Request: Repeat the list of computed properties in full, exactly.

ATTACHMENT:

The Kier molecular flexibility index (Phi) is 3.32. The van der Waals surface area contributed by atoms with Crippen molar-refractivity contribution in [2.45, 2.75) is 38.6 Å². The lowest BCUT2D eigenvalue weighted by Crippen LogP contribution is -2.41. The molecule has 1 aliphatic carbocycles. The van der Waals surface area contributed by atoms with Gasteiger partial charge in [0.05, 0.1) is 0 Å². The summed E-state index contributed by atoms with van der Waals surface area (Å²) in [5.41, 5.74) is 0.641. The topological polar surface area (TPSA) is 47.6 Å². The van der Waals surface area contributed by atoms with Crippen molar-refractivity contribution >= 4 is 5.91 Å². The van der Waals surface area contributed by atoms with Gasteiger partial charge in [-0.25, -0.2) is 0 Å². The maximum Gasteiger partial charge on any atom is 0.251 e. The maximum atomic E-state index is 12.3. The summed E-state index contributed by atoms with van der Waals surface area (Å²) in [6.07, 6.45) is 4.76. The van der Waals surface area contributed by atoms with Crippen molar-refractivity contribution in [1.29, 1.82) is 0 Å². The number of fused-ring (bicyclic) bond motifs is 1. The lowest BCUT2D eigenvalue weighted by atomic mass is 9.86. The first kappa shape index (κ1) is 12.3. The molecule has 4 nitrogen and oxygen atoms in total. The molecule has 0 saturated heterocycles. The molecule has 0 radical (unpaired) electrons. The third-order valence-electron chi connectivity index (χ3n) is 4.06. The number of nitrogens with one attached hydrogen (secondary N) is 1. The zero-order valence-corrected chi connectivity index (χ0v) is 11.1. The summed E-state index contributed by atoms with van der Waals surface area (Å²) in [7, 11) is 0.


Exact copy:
The Kier molecular flexibility index (Phi) is 3.32. The van der Waals surface area contributed by atoms with Crippen molar-refractivity contribution in [2.45, 2.75) is 38.6 Å². The lowest BCUT2D eigenvalue weighted by Crippen LogP contribution is -2.41. The molecule has 1 aliphatic carbocycles. The van der Waals surface area contributed by atoms with Gasteiger partial charge in [0.05, 0.1) is 0 Å². The summed E-state index contributed by atoms with van der Waals surface area (Å²) in [5.41, 5.74) is 0.641. The topological polar surface area (TPSA) is 47.6 Å². The van der Waals surface area contributed by atoms with Crippen molar-refractivity contribution >= 4 is 5.91 Å². The van der Waals surface area contributed by atoms with Gasteiger partial charge in [-0.25, -0.2) is 0 Å². The maximum Gasteiger partial charge on any atom is 0.251 e. The maximum atomic E-state index is 12.3. The summed E-state index contributed by atoms with van der Waals surface area (Å²) in [6.07, 6.45) is 4.76. The van der Waals surface area contributed by atoms with Crippen molar-refractivity contribution in [1.29, 1.82) is 0 Å². The number of fused-ring (bicyclic) bond motifs is 1. The lowest BCUT2D eigenvalue weighted by atomic mass is 9.86. The first kappa shape index (κ1) is 12.3. The molecule has 4 nitrogen and oxygen atoms in total. The molecule has 0 saturated heterocycles. The molecule has 0 radical (unpaired) electrons. The third-order valence-electron chi connectivity index (χ3n) is 4.06. The number of nitrogens with one attached hydrogen (secondary N) is 1. The zero-order valence-corrected chi connectivity index (χ0v) is 11.1. The summed E-state index contributed by atoms with van der Waals surface area (Å²) in [7, 11) is 0.